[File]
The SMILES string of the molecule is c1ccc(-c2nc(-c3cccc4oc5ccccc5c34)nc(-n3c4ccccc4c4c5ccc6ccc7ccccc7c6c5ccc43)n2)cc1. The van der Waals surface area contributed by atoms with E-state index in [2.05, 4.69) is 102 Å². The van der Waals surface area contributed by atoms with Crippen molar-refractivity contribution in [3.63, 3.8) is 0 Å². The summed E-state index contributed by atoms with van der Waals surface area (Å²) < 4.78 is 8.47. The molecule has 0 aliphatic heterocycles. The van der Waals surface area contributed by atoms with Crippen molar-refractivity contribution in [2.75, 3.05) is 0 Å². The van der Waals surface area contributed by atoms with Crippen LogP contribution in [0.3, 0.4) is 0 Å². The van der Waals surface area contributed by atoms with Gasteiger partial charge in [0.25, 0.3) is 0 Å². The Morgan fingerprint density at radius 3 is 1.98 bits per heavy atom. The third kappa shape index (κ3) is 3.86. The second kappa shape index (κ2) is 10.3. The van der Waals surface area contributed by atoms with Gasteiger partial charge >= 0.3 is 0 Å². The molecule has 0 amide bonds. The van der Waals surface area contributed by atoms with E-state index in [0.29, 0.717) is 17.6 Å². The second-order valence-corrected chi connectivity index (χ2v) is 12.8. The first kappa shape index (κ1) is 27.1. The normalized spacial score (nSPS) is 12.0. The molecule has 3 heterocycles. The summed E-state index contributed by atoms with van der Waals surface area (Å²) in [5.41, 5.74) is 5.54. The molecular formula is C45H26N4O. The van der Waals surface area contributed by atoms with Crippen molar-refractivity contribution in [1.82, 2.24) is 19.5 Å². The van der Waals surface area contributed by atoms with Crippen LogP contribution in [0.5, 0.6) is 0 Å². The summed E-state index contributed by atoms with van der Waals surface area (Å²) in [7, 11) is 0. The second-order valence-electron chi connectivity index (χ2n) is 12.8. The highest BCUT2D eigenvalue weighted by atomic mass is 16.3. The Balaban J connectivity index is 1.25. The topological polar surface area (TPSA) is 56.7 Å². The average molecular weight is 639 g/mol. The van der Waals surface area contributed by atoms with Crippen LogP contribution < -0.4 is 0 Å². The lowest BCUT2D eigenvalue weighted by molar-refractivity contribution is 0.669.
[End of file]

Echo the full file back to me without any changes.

The SMILES string of the molecule is c1ccc(-c2nc(-c3cccc4oc5ccccc5c34)nc(-n3c4ccccc4c4c5ccc6ccc7ccccc7c6c5ccc43)n2)cc1. The van der Waals surface area contributed by atoms with E-state index in [2.05, 4.69) is 102 Å². The van der Waals surface area contributed by atoms with Crippen molar-refractivity contribution in [3.63, 3.8) is 0 Å². The summed E-state index contributed by atoms with van der Waals surface area (Å²) < 4.78 is 8.47. The molecule has 0 aliphatic heterocycles. The van der Waals surface area contributed by atoms with Crippen molar-refractivity contribution in [2.75, 3.05) is 0 Å². The van der Waals surface area contributed by atoms with Crippen LogP contribution in [0.3, 0.4) is 0 Å². The van der Waals surface area contributed by atoms with Gasteiger partial charge in [0.25, 0.3) is 0 Å². The Morgan fingerprint density at radius 3 is 1.98 bits per heavy atom. The third kappa shape index (κ3) is 3.86. The second kappa shape index (κ2) is 10.3. The van der Waals surface area contributed by atoms with Gasteiger partial charge >= 0.3 is 0 Å². The molecule has 0 amide bonds. The van der Waals surface area contributed by atoms with E-state index in [0.29, 0.717) is 17.6 Å². The second-order valence-corrected chi connectivity index (χ2v) is 12.8. The first kappa shape index (κ1) is 27.1. The normalized spacial score (nSPS) is 12.0. The molecule has 3 heterocycles. The summed E-state index contributed by atoms with van der Waals surface area (Å²) in [5.41, 5.74) is 5.54. The molecular formula is C45H26N4O. The van der Waals surface area contributed by atoms with Crippen molar-refractivity contribution in [1.82, 2.24) is 19.5 Å². The van der Waals surface area contributed by atoms with Crippen LogP contribution in [0.5, 0.6) is 0 Å². The summed E-state index contributed by atoms with van der Waals surface area (Å²) in [7, 11) is 0. The second-order valence-electron chi connectivity index (χ2n) is 12.8. The highest BCUT2D eigenvalue weighted by atomic mass is 16.3. The Balaban J connectivity index is 1.25. The topological polar surface area (TPSA) is 56.7 Å². The average molecular weight is 639 g/mol. The van der Waals surface area contributed by atoms with Crippen LogP contribution < -0.4 is 0 Å². The lowest BCUT2D eigenvalue weighted by molar-refractivity contribution is 0.669.